Donal O’Falluin writes on Irish working-class football culture
On the northside of Dublin, there is a football stadium. Only a short walk from the 82,000 seater capacity Croke Park, home of the Gaelic Athletic Association, a small stadium with a capacity of about 8,000 sits. Pele, Zidane and many other greats have run out onto the pitch of Dalymount Park. It is considered by many ‘the home of Irish football’. It is symbolic of where the game is today that this historically important stadium, once home to the Irish international side, today crumbles. Like Dalymount Park herself, football in Ireland has endured a fall from grace.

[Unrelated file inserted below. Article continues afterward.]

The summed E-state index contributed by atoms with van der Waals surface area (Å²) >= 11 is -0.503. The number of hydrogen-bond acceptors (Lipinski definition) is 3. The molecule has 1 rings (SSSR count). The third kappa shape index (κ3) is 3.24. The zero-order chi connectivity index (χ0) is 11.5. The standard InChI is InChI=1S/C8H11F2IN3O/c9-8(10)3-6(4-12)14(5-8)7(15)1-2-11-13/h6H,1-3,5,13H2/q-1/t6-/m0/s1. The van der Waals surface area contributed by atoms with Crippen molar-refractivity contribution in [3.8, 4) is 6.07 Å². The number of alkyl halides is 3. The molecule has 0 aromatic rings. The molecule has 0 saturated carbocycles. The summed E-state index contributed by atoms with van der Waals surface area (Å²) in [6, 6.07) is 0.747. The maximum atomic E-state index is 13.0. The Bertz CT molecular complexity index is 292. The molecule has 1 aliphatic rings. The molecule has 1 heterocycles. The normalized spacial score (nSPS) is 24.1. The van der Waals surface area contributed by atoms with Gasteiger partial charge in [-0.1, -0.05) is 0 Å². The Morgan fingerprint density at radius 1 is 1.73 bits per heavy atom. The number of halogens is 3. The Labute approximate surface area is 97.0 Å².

On paper, the football experience in Ireland is something which greatly excites the English football faithful, from an outsiders perspective. With standing in stadiums commonplace, and terraces still the order of the day for many, not to mention a ticket cost averaging €15, it’s an almost romantic throwback to a time before the topflight game in the United Kingdom passed into the hands of speculators, becoming a sort of ’22 men on a pitch’ version of Monopoly among the world’s wealthy. On the ground though it’s evident the game in Ireland is in a seriously troubled state. Continue reading “the beautiful game in ireland: a story of neglect” →